By now enough, probably too much, has been written and said about the prank calls made to the actor Andrew Sachs by Jonathan Ross and Russell Brand as part of a Radio 2 programme presented by the latter.
Far more interesting than the chorus of disapproval that has led to Brand’s resignation and Ross’s suspension for three months is the agency that brought about their downfall, the so called moral majority lodged in Middle England.
The term applies more to a state of mind than a specific geographical location and is used as a sort of shorthand for a type of stoic Englishness that is permanently at odds with all things fashionably metropolitan.
Middle England is both a derisive term used to denote small minded, cautious, lower case conservatism and to call up a mythic land of village cricket matches and old maids cycling to evensong through the mist by politicians who find themselves out of favour with the commentating classes.
Although it is mocked and appealed to almost daily middle England is seldom understood. Not least because it troubles the fashionable few by resolutely standing by those unfashionable, but necessary, values that make a society civilised.
Hard work done for the reward of a fair wage, quiet patriotism that is undeceived about Britain’s failings but chooses to emphasise the country’s good points, treating people in the way you would wish to be treated yourself and that most definitively English of all concerns, fair play.
None of this is the least bit ‘edgy’ or ‘post modern’ in fact you could be forgiven for thinking the middle English are worthy but dull; you would be wrong.
They, or should I say we since I include myself amongst the ranks of the middle Englanders by reason of where I was born, Staffordshire, and most of my inclinations, have a sense of humour that is both literate and quietly subversive in ways that would never have occurred to the likes of Brand and Ross. An example of this is the Mac cartoons that have mocked the great and the good from the pages of the Daily Mail for the past four decades.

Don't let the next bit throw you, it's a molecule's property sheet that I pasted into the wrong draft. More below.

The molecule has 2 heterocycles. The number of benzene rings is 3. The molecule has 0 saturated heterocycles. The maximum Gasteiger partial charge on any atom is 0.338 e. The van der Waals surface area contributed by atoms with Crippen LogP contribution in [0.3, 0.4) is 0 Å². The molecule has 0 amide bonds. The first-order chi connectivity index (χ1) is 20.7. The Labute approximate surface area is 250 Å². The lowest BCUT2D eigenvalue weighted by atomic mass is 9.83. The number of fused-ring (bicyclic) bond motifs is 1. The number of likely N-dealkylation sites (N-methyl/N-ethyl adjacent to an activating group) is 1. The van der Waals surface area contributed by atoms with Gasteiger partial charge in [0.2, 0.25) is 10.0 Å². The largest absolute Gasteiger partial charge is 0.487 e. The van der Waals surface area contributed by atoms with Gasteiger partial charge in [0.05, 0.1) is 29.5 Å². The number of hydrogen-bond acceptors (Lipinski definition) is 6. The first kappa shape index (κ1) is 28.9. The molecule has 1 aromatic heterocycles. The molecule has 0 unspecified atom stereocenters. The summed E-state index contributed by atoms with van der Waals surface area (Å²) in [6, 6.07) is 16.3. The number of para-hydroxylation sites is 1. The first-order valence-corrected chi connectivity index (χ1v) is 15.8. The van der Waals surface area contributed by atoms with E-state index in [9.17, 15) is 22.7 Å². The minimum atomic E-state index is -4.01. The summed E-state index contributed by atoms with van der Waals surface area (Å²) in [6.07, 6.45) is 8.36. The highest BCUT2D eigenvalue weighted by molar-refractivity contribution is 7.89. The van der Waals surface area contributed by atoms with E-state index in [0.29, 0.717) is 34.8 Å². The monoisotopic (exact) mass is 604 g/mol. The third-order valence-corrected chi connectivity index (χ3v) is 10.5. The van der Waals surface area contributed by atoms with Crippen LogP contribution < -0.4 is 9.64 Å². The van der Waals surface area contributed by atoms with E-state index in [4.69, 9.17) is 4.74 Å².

They are marked more than anything else by the other trait of the Middle English that applies to the matters under discussion here, our instinctive dislike of pretension in all its forms. Both Brand and Ross are guilty of the worst pretension of all, hiding their considerable intelligence behind a façade of boorish stupidity, that sort of thing might be considered frightfully ironic amongst people who patronise the Ivy, but it doesn’t play at all well out in the shire counties.
Despite the fuss generated in the media both Russell Brand and Jonathan Ross will survive this particular scandal pretty much unscathed, history might not be so kind to them in the longer term.
Ross will be remembered, if at all, as a chat show host who more often than not went for a cheap laugh connected to a shocking remark rather than taking the trouble to emphasise with his guests. Brand, like most comedians, will end up bemusing and then boring his audience.
Middle England though will be around long after this scandal and its protagonists have been forgotten, forever out of step with ‘fashionable’ tastes but with its finger firmly on the pulse of what this country thinks and feels away from the glowing metropolitan centres.